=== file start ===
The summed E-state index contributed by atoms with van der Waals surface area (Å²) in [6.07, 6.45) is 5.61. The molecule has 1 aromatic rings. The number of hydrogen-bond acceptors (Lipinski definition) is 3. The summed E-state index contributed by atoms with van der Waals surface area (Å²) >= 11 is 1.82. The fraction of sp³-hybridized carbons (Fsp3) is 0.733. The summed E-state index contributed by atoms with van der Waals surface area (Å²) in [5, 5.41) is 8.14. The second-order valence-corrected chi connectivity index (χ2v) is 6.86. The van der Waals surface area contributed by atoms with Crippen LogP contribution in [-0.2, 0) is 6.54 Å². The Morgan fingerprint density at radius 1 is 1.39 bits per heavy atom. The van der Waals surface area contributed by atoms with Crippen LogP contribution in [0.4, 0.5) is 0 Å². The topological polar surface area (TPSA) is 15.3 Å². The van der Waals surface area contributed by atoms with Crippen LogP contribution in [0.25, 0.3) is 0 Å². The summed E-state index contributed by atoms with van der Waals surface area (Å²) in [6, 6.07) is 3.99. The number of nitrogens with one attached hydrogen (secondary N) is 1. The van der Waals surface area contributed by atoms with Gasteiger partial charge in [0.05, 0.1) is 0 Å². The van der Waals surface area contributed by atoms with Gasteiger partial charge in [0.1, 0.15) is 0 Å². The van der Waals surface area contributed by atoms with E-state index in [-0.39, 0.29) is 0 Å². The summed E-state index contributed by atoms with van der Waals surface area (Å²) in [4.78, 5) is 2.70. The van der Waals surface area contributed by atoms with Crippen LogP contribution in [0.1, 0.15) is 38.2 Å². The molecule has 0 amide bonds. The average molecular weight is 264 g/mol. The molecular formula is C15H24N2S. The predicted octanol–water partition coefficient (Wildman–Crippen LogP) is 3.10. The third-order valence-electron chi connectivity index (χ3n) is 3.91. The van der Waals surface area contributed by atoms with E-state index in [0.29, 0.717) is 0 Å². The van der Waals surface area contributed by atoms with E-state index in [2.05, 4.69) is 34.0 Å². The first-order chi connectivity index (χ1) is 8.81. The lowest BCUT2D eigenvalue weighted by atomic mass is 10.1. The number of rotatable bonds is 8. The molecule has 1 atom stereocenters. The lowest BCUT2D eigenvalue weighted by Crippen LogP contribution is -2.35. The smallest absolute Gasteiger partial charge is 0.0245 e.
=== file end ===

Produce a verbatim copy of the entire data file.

The summed E-state index contributed by atoms with van der Waals surface area (Å²) in [6.07, 6.45) is 5.61. The molecule has 1 aromatic rings. The number of hydrogen-bond acceptors (Lipinski definition) is 3. The summed E-state index contributed by atoms with van der Waals surface area (Å²) >= 11 is 1.82. The fraction of sp³-hybridized carbons (Fsp3) is 0.733. The summed E-state index contributed by atoms with van der Waals surface area (Å²) in [5, 5.41) is 8.14. The second-order valence-corrected chi connectivity index (χ2v) is 6.86. The van der Waals surface area contributed by atoms with Crippen LogP contribution in [-0.2, 0) is 6.54 Å². The Morgan fingerprint density at radius 1 is 1.39 bits per heavy atom. The van der Waals surface area contributed by atoms with Crippen LogP contribution in [0.4, 0.5) is 0 Å². The topological polar surface area (TPSA) is 15.3 Å². The van der Waals surface area contributed by atoms with Crippen LogP contribution in [0.25, 0.3) is 0 Å². The summed E-state index contributed by atoms with van der Waals surface area (Å²) in [6, 6.07) is 3.99. The number of nitrogens with one attached hydrogen (secondary N) is 1. The van der Waals surface area contributed by atoms with Gasteiger partial charge in [0.05, 0.1) is 0 Å². The van der Waals surface area contributed by atoms with Gasteiger partial charge in [0.1, 0.15) is 0 Å². The van der Waals surface area contributed by atoms with E-state index in [-0.39, 0.29) is 0 Å². The summed E-state index contributed by atoms with van der Waals surface area (Å²) in [4.78, 5) is 2.70. The van der Waals surface area contributed by atoms with Crippen LogP contribution in [0.1, 0.15) is 38.2 Å². The molecule has 0 amide bonds. The average molecular weight is 264 g/mol. The molecular formula is C15H24N2S. The predicted octanol–water partition coefficient (Wildman–Crippen LogP) is 3.10. The third-order valence-electron chi connectivity index (χ3n) is 3.91. The van der Waals surface area contributed by atoms with E-state index in [0.29, 0.717) is 0 Å². The van der Waals surface area contributed by atoms with E-state index in [2.05, 4.69) is 34.0 Å². The first-order chi connectivity index (χ1) is 8.81. The lowest BCUT2D eigenvalue weighted by atomic mass is 10.1. The number of rotatable bonds is 8. The molecule has 1 atom stereocenters. The lowest BCUT2D eigenvalue weighted by Crippen LogP contribution is -2.35. The smallest absolute Gasteiger partial charge is 0.0245 e.